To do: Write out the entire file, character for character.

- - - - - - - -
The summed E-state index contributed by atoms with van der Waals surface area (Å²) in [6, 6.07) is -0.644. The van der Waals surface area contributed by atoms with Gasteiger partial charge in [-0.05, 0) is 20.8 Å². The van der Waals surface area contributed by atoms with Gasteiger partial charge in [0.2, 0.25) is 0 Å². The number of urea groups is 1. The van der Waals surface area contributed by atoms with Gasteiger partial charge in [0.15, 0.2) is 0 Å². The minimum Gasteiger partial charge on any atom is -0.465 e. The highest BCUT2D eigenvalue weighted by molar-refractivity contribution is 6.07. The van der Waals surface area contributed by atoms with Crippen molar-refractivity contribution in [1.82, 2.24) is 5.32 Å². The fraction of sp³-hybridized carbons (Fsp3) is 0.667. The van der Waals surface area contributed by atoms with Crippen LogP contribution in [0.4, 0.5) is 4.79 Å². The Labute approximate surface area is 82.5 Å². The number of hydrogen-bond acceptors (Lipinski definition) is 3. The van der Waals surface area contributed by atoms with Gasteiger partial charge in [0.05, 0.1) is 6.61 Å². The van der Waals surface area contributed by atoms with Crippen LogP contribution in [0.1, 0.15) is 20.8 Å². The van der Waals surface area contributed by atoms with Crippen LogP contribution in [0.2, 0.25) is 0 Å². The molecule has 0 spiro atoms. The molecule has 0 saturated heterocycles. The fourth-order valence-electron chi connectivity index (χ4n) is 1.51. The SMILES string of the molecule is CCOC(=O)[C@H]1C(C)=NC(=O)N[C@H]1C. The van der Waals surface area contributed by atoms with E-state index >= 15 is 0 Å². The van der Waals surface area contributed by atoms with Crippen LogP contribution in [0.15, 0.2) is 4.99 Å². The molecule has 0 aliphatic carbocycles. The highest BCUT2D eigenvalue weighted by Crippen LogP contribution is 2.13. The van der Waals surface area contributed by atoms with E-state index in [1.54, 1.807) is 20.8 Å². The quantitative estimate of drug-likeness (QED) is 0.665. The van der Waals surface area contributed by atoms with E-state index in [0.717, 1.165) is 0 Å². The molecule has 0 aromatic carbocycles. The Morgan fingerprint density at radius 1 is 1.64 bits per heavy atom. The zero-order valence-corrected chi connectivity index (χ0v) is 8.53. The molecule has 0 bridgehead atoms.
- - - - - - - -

The summed E-state index contributed by atoms with van der Waals surface area (Å²) in [6, 6.07) is -0.644. The van der Waals surface area contributed by atoms with Gasteiger partial charge in [-0.05, 0) is 20.8 Å². The van der Waals surface area contributed by atoms with Gasteiger partial charge in [0.2, 0.25) is 0 Å². The number of urea groups is 1. The van der Waals surface area contributed by atoms with Gasteiger partial charge in [0.15, 0.2) is 0 Å². The minimum Gasteiger partial charge on any atom is -0.465 e. The highest BCUT2D eigenvalue weighted by molar-refractivity contribution is 6.07. The van der Waals surface area contributed by atoms with Crippen molar-refractivity contribution in [1.82, 2.24) is 5.32 Å². The fraction of sp³-hybridized carbons (Fsp3) is 0.667. The van der Waals surface area contributed by atoms with Crippen LogP contribution in [0.4, 0.5) is 4.79 Å². The Labute approximate surface area is 82.5 Å². The number of hydrogen-bond acceptors (Lipinski definition) is 3. The van der Waals surface area contributed by atoms with Gasteiger partial charge in [0.05, 0.1) is 6.61 Å². The van der Waals surface area contributed by atoms with Crippen LogP contribution in [0.1, 0.15) is 20.8 Å². The van der Waals surface area contributed by atoms with Crippen LogP contribution in [0.2, 0.25) is 0 Å². The molecule has 0 spiro atoms. The molecule has 0 saturated heterocycles. The fourth-order valence-electron chi connectivity index (χ4n) is 1.51. The SMILES string of the molecule is CCOC(=O)[C@H]1C(C)=NC(=O)N[C@H]1C. The van der Waals surface area contributed by atoms with E-state index >= 15 is 0 Å². The van der Waals surface area contributed by atoms with Crippen LogP contribution in [0.15, 0.2) is 4.99 Å². The molecule has 0 aliphatic carbocycles. The highest BCUT2D eigenvalue weighted by Crippen LogP contribution is 2.13. The van der Waals surface area contributed by atoms with E-state index in [1.54, 1.807) is 20.8 Å². The quantitative estimate of drug-likeness (QED) is 0.665. The van der Waals surface area contributed by atoms with E-state index in [0.717, 1.165) is 0 Å². The molecule has 0 aromatic carbocycles. The Morgan fingerprint density at radius 1 is 1.64 bits per heavy atom. The zero-order valence-corrected chi connectivity index (χ0v) is 8.53. The molecule has 0 bridgehead atoms.